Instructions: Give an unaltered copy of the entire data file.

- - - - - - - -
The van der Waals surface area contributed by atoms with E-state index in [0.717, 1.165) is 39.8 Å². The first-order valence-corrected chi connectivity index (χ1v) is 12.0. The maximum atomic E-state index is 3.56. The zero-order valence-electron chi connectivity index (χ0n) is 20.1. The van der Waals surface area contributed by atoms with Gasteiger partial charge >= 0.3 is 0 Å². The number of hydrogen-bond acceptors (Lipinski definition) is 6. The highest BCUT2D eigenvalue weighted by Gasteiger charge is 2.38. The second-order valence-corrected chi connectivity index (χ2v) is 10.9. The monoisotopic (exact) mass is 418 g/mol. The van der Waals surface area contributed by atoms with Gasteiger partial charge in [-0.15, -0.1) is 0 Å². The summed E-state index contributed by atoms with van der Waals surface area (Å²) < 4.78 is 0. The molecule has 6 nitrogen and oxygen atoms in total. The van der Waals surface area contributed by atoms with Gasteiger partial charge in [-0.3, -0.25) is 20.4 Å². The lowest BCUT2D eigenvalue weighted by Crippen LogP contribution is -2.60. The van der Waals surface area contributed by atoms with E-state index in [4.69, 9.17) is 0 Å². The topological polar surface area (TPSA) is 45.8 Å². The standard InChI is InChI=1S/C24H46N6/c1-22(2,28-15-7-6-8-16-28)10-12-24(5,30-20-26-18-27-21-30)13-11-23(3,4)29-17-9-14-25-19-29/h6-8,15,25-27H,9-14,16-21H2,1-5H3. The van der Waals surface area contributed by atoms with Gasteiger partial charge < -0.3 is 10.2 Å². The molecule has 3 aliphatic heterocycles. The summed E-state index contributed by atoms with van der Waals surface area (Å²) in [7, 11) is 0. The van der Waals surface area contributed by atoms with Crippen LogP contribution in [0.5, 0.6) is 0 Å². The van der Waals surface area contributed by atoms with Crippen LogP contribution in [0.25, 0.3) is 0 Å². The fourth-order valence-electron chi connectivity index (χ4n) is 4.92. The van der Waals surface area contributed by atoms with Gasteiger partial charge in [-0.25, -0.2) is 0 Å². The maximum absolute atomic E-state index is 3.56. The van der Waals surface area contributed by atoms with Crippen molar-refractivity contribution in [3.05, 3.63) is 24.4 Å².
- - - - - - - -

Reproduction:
The van der Waals surface area contributed by atoms with E-state index in [0.717, 1.165) is 39.8 Å². The first-order valence-corrected chi connectivity index (χ1v) is 12.0. The maximum atomic E-state index is 3.56. The zero-order valence-electron chi connectivity index (χ0n) is 20.1. The van der Waals surface area contributed by atoms with Gasteiger partial charge >= 0.3 is 0 Å². The number of hydrogen-bond acceptors (Lipinski definition) is 6. The highest BCUT2D eigenvalue weighted by Gasteiger charge is 2.38. The second-order valence-corrected chi connectivity index (χ2v) is 10.9. The monoisotopic (exact) mass is 418 g/mol. The van der Waals surface area contributed by atoms with Gasteiger partial charge in [-0.15, -0.1) is 0 Å². The summed E-state index contributed by atoms with van der Waals surface area (Å²) < 4.78 is 0. The molecule has 6 nitrogen and oxygen atoms in total. The van der Waals surface area contributed by atoms with Gasteiger partial charge in [-0.3, -0.25) is 20.4 Å². The lowest BCUT2D eigenvalue weighted by Crippen LogP contribution is -2.60. The van der Waals surface area contributed by atoms with E-state index in [4.69, 9.17) is 0 Å². The topological polar surface area (TPSA) is 45.8 Å². The standard InChI is InChI=1S/C24H46N6/c1-22(2,28-15-7-6-8-16-28)10-12-24(5,30-20-26-18-27-21-30)13-11-23(3,4)29-17-9-14-25-19-29/h6-8,15,25-27H,9-14,16-21H2,1-5H3. The van der Waals surface area contributed by atoms with Gasteiger partial charge < -0.3 is 10.2 Å². The molecule has 3 aliphatic heterocycles. The summed E-state index contributed by atoms with van der Waals surface area (Å²) in [7, 11) is 0. The van der Waals surface area contributed by atoms with Crippen LogP contribution in [0.5, 0.6) is 0 Å². The van der Waals surface area contributed by atoms with Crippen LogP contribution in [0.25, 0.3) is 0 Å². The fourth-order valence-electron chi connectivity index (χ4n) is 4.92. The van der Waals surface area contributed by atoms with Gasteiger partial charge in [-0.25, -0.2) is 0 Å². The maximum absolute atomic E-state index is 3.56. The van der Waals surface area contributed by atoms with Crippen molar-refractivity contribution in [3.05, 3.63) is 24.4 Å².